Plumber Reflects on Father’s Unspoken Words

Looking back on a lifetime of hard work, dedication and pride.
Plumber Reflects on Father’s Unspoken Words
Jack Zohner

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Dad died August 12th at age 91. That was my birthday. I wondered how difficult it would be to write an article so soon after his death, but what I learned needs to be shared. It’s a story about what dads struggle to tell us.

Typically the disciplinarians, the stern role models, the men who grew up in Dad’s era had to work extra hard. Life was not easy. I believe people who grew up during the Great Depression and WWII are some of the best ever. They sacrificed so much. They were creative. Their efforts improved the lives of future generations.

Something that stands out is how much they naturally stayed involved helping others. So many of the organizations started during their lifetime required dedication, involvement and volunteering. They never seemed to be “too busy.”

Dad participated in many ways and did not expect any recognition. He just helped where he could.

A great example of his beliefs was given during his funeral at the Sacred Heart Catholic Church when the Rev. Leo Kosch made sure the back doors of the church were left open so the outside west doors were visible. A bright light shined through the windows Dad had installed. The installation was not easy. Dad didn’t want anyone to know he had installed the windows until after he died because he did not do it for the recognition.

No one remained a stranger around Dad. A great example was a gentleman I met at Dad’s funeral. Bill explained he came to Lincoln, Nebraska, in the ‘70s from his farm for dinner one night and was all alone. Dad saw his “25” county license plate, which is “back home” in Butler County. (Outside Lincoln and Omaha, license plates start with the county number — 3 for Gage County, 5 for Dodge County and 25 for Butler County.) That was all Dad needed. They talked like old friends and developed a friendship through the years.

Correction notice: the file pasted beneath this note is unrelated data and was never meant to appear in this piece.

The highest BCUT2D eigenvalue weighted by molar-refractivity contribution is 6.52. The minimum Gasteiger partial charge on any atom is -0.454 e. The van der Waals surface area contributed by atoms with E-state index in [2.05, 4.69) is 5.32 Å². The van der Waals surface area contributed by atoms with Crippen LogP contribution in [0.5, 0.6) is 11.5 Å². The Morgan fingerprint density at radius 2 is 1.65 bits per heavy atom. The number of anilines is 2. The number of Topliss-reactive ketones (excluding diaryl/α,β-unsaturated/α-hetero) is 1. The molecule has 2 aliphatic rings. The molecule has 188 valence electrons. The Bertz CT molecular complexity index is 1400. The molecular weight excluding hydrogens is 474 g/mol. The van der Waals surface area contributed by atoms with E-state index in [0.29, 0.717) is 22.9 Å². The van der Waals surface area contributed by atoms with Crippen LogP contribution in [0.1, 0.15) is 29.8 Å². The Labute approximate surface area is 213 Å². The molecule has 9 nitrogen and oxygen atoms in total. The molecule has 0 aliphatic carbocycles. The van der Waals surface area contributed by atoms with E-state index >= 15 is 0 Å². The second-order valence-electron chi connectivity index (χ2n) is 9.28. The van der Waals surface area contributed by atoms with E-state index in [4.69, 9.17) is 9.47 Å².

A turning point for Mom and Dad was when they were sitting at dinner at a packed lounge in Lincoln one night and there was a couple standing at the door waiting for a table. Of course, Dad offered them a place to sit. The couple became great friends and taught them how to polka. Dad’s random act of kindness started a hobby that took Mom and Dad to hundreds of dances for over 40 years — most of them polkas. They had dance friends in almost all of the surrounding communities.

Dad outlived many of his friends and commented a few months ago that there were not many left to attend his funeral. The reality is he touched lots of lives. There were so many that sent cards, called, attended the funeral and have reached out. Thank you!

Dad struggled with his health these last three years and has found peace. I can envision him listening to polkas in heaven and talking to his many friends as he looks for more.

I thought I knew Dad really well, but it wasn’t until helping Mom sort through the things he cherished did a hidden message come resonating back at me that answered some personal questions.

I always wondered if I stacked up to Dad’s expectations. Was I good enough? Did Dad appreciate my efforts? Then I found Dad’s 3-inch-thick binder that contained the history of John Henry’s Plumbing, Heating & Air Conditioning.

That binder was something Dad had held hundreds of times as he put it together. Dad documented every business achievement and collected advertisements and newspaper clippings that dated to the beginning of John Henry’s 20 years ago. Dad knew I would find it and understand his message that may have been difficult to say out loud. Those are the messages we get from beyond. Yes Dad, I now understand. I also know the challenge will always be there to continue to get better and I will never let you down.

About the author: Jack Zohner is the owner of John Henry’s Plumbing, Heating & Air Conditioning in Lincoln, Nebraska.


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